Note: Where available, the PDF/Word icon below is provided to view the complete and fully formatted document
Balance of payments: April 1994

Download PDFDownload PDF


30 May 1994



*0 fir p r4 k_- / .1 6 14 0/p1A..V, 10 I





The preliminary balance of payments estimates for April 1994 released today by the Australian Statistician indicate a seasonally adjusted current account deficit of $1,632 million.

This result is within the broad range of market expectations.

The April result was $251 million higher than the previous month.

The deficit on the merchandise trade balance increased, with exports falling by 5 per cent from very high levels in March while imports fell by 3 per cent. The net income deficit also increased.

Revisions (predominantly to net income) have lowered the deficit for the first nine months of 1993-94 by almost $700 million.

Comparing the ten months to April 1994 with the same period a year earlier:

The cumulative current account deficit is $376 million (or 3 per cent) lower.

This reflects a significant improvement of almost 60 per cent in the net services deficit (mainly due to increased tourism exports) and a lower net income deficit. These movements were partly offset by a turnaround from surplus to deficit on the balance of trade and a lower net unrequited transfers surplus.

Exports of goods and services rose by 8 per cent despite subdued world economic activity.

— A strong rise in exports of higher valued goods underpinned this increase, with elaborately transformed manufactures (machinery, transport equipment, and 'other' manufactures) rising by 17 per cent - confirmation of the increasing outward orientation of the Australian manufacturing sector.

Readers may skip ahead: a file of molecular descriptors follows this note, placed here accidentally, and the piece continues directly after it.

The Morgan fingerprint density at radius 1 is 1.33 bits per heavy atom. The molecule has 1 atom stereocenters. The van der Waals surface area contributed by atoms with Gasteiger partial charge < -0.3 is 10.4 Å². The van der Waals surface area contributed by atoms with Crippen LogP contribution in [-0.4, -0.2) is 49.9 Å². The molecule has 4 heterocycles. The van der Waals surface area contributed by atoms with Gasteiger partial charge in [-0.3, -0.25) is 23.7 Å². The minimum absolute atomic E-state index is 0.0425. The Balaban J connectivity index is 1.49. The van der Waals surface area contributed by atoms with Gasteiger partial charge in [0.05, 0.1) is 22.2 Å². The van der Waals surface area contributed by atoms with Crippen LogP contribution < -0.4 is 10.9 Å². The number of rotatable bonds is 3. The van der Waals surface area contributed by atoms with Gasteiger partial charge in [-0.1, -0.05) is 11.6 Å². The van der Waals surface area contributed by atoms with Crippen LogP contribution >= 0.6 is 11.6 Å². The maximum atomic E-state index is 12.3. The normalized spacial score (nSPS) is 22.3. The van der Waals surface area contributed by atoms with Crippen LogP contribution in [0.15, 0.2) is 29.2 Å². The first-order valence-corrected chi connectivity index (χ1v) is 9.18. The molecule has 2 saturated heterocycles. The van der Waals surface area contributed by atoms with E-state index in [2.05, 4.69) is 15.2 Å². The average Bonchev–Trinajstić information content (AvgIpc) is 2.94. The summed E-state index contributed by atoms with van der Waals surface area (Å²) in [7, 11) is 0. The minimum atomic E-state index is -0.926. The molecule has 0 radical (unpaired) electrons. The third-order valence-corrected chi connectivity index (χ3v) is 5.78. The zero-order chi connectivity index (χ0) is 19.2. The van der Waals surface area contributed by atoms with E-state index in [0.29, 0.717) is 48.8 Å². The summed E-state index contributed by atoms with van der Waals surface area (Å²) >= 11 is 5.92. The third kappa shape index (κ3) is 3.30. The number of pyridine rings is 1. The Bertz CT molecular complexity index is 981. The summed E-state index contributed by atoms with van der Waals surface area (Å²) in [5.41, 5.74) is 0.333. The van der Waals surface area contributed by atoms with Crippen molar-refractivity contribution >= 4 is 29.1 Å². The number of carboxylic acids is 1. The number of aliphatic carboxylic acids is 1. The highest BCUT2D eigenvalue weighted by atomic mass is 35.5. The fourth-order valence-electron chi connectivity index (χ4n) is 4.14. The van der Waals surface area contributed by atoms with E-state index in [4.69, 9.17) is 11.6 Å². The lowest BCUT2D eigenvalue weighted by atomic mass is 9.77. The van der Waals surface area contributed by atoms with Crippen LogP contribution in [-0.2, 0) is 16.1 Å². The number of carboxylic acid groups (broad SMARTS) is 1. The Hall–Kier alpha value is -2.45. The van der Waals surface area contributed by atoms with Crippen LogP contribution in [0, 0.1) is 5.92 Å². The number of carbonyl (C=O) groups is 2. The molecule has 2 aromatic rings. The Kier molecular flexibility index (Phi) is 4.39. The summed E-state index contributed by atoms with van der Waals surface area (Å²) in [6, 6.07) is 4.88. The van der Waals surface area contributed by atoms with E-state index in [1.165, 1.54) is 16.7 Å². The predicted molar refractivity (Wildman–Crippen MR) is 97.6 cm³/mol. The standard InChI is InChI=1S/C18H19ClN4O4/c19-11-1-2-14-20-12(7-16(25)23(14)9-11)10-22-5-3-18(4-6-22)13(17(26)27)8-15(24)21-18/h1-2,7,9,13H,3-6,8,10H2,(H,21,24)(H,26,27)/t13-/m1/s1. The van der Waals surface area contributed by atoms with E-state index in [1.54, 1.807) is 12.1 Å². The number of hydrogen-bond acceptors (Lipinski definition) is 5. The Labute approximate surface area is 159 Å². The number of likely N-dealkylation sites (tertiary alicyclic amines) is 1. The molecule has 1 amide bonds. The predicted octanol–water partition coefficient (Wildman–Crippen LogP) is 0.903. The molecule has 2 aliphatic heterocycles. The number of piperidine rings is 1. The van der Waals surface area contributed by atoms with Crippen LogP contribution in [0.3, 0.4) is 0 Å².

An increase of 13 per cent in export services also made an important contribution.

Imports of goods and services rose by 7 per cent, with capital goods (excluding civil aircraft) up 13 per cent, intermediate and other goods up 9 per cent, consumption goods up 8 per cent and service imports up 3 per cent.

Today's figures are consistent with the 1994-95 Budget forecast of a 1993-94 current account deficit of around $16 billion. This would represent a considerable improvement on the original forecast in the 1993-94 Budget of an $18 billion deficit, when growth of GDP was forecast to be only 2 N per cent compared to the current growth forecast of four per cent.